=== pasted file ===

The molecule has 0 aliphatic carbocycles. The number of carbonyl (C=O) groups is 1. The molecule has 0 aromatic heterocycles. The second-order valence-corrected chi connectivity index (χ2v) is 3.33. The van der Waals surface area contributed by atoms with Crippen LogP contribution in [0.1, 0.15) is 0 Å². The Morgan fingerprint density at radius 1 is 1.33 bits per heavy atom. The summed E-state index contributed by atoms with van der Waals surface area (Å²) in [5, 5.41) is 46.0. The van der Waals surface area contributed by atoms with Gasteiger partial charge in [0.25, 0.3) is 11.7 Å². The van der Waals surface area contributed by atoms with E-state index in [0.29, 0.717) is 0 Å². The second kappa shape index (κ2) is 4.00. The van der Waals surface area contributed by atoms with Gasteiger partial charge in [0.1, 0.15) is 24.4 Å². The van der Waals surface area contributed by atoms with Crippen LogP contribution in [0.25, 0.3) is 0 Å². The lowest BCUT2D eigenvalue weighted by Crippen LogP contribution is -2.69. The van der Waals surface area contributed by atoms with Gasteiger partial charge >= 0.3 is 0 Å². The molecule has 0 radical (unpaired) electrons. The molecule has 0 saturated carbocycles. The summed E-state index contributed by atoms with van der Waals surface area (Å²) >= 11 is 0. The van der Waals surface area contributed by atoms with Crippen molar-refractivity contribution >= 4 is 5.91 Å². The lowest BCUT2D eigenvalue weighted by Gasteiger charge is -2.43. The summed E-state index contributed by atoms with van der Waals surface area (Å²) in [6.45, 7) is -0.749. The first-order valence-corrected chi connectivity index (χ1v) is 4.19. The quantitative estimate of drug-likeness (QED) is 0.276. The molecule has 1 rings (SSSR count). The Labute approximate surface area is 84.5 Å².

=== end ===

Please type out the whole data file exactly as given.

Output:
The molecule has 0 aliphatic carbocycles. The number of carbonyl (C=O) groups is 1. The molecule has 0 aromatic heterocycles. The second-order valence-corrected chi connectivity index (χ2v) is 3.33. The van der Waals surface area contributed by atoms with Crippen LogP contribution in [0.1, 0.15) is 0 Å². The Morgan fingerprint density at radius 1 is 1.33 bits per heavy atom. The summed E-state index contributed by atoms with van der Waals surface area (Å²) in [5, 5.41) is 46.0. The van der Waals surface area contributed by atoms with Gasteiger partial charge in [0.25, 0.3) is 11.7 Å². The van der Waals surface area contributed by atoms with E-state index in [0.29, 0.717) is 0 Å². The second kappa shape index (κ2) is 4.00. The van der Waals surface area contributed by atoms with Gasteiger partial charge in [0.1, 0.15) is 24.4 Å². The van der Waals surface area contributed by atoms with Crippen LogP contribution in [0.25, 0.3) is 0 Å². The lowest BCUT2D eigenvalue weighted by Crippen LogP contribution is -2.69. The van der Waals surface area contributed by atoms with Gasteiger partial charge >= 0.3 is 0 Å². The molecule has 0 radical (unpaired) electrons. The molecule has 0 saturated carbocycles. The summed E-state index contributed by atoms with van der Waals surface area (Å²) >= 11 is 0. The van der Waals surface area contributed by atoms with Crippen molar-refractivity contribution >= 4 is 5.91 Å². The lowest BCUT2D eigenvalue weighted by Gasteiger charge is -2.43. The summed E-state index contributed by atoms with van der Waals surface area (Å²) in [6.45, 7) is -0.749. The first-order valence-corrected chi connectivity index (χ1v) is 4.19. The quantitative estimate of drug-likeness (QED) is 0.276. The molecule has 1 rings (SSSR count). The Labute approximate surface area is 84.5 Å².